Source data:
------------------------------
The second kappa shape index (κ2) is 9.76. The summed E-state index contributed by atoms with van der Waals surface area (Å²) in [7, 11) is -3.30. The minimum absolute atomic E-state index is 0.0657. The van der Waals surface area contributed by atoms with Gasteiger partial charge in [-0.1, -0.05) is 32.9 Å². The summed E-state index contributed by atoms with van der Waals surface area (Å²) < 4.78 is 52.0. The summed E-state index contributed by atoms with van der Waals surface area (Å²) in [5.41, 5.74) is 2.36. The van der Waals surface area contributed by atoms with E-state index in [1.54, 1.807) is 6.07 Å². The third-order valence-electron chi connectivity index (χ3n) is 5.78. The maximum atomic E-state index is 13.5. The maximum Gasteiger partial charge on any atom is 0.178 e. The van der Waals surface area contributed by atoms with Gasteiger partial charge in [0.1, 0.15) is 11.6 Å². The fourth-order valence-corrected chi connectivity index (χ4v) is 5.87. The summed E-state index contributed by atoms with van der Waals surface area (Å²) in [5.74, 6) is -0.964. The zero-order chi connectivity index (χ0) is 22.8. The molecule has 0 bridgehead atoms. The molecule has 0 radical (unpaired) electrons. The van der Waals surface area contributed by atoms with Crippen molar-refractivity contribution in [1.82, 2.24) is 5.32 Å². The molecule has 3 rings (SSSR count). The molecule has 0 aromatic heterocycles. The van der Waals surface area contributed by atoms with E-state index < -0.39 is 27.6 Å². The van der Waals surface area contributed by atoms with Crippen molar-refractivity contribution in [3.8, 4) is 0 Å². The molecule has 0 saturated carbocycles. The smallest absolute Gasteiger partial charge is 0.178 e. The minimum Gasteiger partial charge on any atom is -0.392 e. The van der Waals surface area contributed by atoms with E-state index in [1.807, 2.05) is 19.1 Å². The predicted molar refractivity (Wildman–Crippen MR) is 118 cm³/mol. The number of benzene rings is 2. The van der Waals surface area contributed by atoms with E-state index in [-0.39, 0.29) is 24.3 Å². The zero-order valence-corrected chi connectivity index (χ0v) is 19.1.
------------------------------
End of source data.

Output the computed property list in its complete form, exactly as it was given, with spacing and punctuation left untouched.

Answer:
The second kappa shape index (κ2) is 9.76. The summed E-state index contributed by atoms with van der Waals surface area (Å²) in [7, 11) is -3.30. The minimum absolute atomic E-state index is 0.0657. The van der Waals surface area contributed by atoms with Gasteiger partial charge in [-0.1, -0.05) is 32.9 Å². The summed E-state index contributed by atoms with van der Waals surface area (Å²) < 4.78 is 52.0. The summed E-state index contributed by atoms with van der Waals surface area (Å²) in [5.41, 5.74) is 2.36. The van der Waals surface area contributed by atoms with E-state index in [1.54, 1.807) is 6.07 Å². The third-order valence-electron chi connectivity index (χ3n) is 5.78. The maximum atomic E-state index is 13.5. The maximum Gasteiger partial charge on any atom is 0.178 e. The van der Waals surface area contributed by atoms with Gasteiger partial charge in [0.1, 0.15) is 11.6 Å². The fourth-order valence-corrected chi connectivity index (χ4v) is 5.87. The summed E-state index contributed by atoms with van der Waals surface area (Å²) in [5.74, 6) is -0.964. The zero-order chi connectivity index (χ0) is 22.8. The molecule has 0 bridgehead atoms. The molecule has 0 radical (unpaired) electrons. The van der Waals surface area contributed by atoms with Crippen molar-refractivity contribution in [1.82, 2.24) is 5.32 Å². The molecule has 3 rings (SSSR count). The molecule has 0 aromatic heterocycles. The van der Waals surface area contributed by atoms with E-state index < -0.39 is 27.6 Å². The van der Waals surface area contributed by atoms with Crippen molar-refractivity contribution in [3.8, 4) is 0 Å². The molecule has 0 saturated carbocycles. The smallest absolute Gasteiger partial charge is 0.178 e. The minimum Gasteiger partial charge on any atom is -0.392 e. The van der Waals surface area contributed by atoms with E-state index in [1.807, 2.05) is 19.1 Å². The predicted molar refractivity (Wildman–Crippen MR) is 118 cm³/mol. The number of benzene rings is 2. The van der Waals surface area contributed by atoms with E-state index in [-0.39, 0.29) is 24.3 Å². The zero-order valence-corrected chi connectivity index (χ0v) is 19.1.